The Evolution Of Jason Kidd
Jason Kidd Through The Years
When you have to take advice from someone, you want that person to be able to understand what you are going through. It’s hard to take advice or directions from a person that has never been in your shoes before.
As a player, when a coach diagrams a play, you have to trust that he knows what he is doing. As a coach, you have to know what you are doing. There is no faking in sports, either you have it or you don’t. Imagine the Brooklyn Nets player’s reaction when the word came down that former cross-city nemesis Jason Kidd was going to be their coach this season. My thoughts would have been, “Didn’t we just play against him a few months ago and now we have to take orders from him?”
To the untrained sports eye, this hiring might seem like a publicity stunt for a championship desperate franchise. But to the millions who truly follow the sport and have followed Kidd’s career, this is not a bad call. Point out one thing that Kidd has not accomplished as a player. He was the blueprint, along with Magic Johnson, on how a point guard should mold himself. He is a NBA champion, a rookie of the year winner, and a true professional. He has reached the playoffs 17 times in his 19 years in the NBA, therefor he can be seen a leader
Kidd has two Olympic Gold medals; he is a 10x NBA All-Star, five-time All NBA First team, and the list can go on and on. He has accomplished more than any player on his roster now. Kidd has the credentials to be a great coach and lead this team to a championship. To get a better understanding of whom Kidd is, let’s take a look throughout his career.
6. Dallas Mavericks (1994-1996)
Drafted with the No. 2 pick in 1994, Kidd was teamed with two other explosive young talents in Jamal Mashburn and Jimmy Jackson (the three J’s). They failed to reach the playoffs together, but they were very exciting to watch on the court as a unit. He averaged 13 points, eight assist, five rebounds, and two steals per and played in one All-Star game in the big D.
5. Phoenix Suns (1996-2001)
Kidd was traded in 1996 to the Phoenix Suns, where he teamed up with Kevin Johnson and future Hall of Fame player Steve Nash. Kidd led the Suns to the playoffs every year he was in their uniform, while earning an All-Star selection three times. He also led the league in assist for three consecutive years while playing with the Suns.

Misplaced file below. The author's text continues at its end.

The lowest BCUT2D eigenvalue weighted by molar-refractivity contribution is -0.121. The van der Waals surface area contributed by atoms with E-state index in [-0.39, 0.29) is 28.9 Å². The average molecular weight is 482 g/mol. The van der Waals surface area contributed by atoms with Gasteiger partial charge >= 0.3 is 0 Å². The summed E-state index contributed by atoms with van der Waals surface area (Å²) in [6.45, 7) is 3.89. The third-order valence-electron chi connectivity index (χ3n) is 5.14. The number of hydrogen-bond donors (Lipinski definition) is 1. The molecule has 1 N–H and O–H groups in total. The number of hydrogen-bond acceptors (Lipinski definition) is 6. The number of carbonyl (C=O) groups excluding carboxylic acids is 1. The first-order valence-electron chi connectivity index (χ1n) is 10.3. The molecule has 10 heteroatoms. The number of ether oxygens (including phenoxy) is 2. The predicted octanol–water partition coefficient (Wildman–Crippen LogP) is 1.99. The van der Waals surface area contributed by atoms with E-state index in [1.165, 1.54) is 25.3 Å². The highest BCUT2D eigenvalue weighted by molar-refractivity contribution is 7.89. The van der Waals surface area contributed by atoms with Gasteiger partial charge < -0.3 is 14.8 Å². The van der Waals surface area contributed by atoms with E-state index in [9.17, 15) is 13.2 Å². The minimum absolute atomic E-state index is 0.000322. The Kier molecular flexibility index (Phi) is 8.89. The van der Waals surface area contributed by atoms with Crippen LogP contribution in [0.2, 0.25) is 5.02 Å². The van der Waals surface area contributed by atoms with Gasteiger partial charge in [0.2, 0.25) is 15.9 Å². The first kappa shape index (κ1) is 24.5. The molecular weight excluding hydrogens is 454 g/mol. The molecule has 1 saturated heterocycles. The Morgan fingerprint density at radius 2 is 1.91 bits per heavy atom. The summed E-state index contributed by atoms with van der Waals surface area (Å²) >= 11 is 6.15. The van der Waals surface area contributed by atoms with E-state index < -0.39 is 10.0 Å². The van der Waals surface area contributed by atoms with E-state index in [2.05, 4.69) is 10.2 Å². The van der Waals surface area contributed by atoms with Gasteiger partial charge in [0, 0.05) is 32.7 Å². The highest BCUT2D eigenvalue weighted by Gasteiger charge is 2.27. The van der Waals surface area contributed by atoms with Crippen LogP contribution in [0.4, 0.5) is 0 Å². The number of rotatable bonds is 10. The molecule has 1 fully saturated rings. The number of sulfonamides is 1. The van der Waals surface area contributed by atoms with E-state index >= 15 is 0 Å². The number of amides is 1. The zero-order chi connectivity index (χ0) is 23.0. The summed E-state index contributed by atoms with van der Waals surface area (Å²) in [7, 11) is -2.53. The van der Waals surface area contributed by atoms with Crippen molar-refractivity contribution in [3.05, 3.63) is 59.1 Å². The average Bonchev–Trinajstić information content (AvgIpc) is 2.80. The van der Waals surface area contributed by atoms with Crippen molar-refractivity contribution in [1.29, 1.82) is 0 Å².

4. New Jersey Nets (2001-2008)
Kidd was traded to the New Jersey Nets in 2001 and his career really took off then. He not only transformed the roster, he changed the franchise as a whole. His first two seasons in Jersey, he guided them to two straight NBA Finals appearances, losing both times. The Nets were never able to duplicate those feats again, but Kidd continued to excel while with the Nets. He lead the league in assist again, had more All-Star appearances, and almost snagged an MVP award (he was robbed).
3. Dallas Mavericks (2008-2012)
Kidd was traded back to his first NBA team, the Dallas Mavericks in 2008. He teamed up with Dirk Nowitzki to lead the Mavericks to a stunning upset of the Miami Heat in the 2011 Finals. He achieved the one goal that eluded him his whole career, and it was fitting that it was done with the team that drafted him many years ago.
2. New York Knicks (2012-2013)
By this stage in his career, Kidd should have retired instead of giving it another go. But the heart of a competitor is hard to just push aside. Kidd fought with injuries during his stint with the New York Knicks, and was a former shell of the player he once was. He was not able to dominate like he was used to doing throughout his career. On June 13, 2013, Kidd decided it was time to put up his sneaks and walk away from the NBA as a player.
1. Brooklyn Nets Coach (2013-???)
As the new Coach of the Nets, Kidd has entered into uncharted waters as he tries to bring together a team that has new faces and different egos to manage. Many wonder if he is suitable to lead a team, given the lack of experience on the sidelines. A tough nose player who gave directions and orders his whole career as a player now has to learn to lead from the bench.
Can he manage the intensity of Kevin Garnett? How will he deal with Paul Pierce, who wants to be the player to take the big shot at the end of games? Will he be able to make Deron Williams into a pass first, defensive leader that he was in his career? Will he be able to keep sensitive Joe Johnson self-esteem in check when Johnson goes through one of his many in-season shooting slumps? Can he get Brook Lopez on any kind of defensive and rebounding plan that could put him in the conversation of elite NBA centers?
Kidd faces a tough uphill battle, but if you followed him throughout his career, then you know he is up for the challenge.
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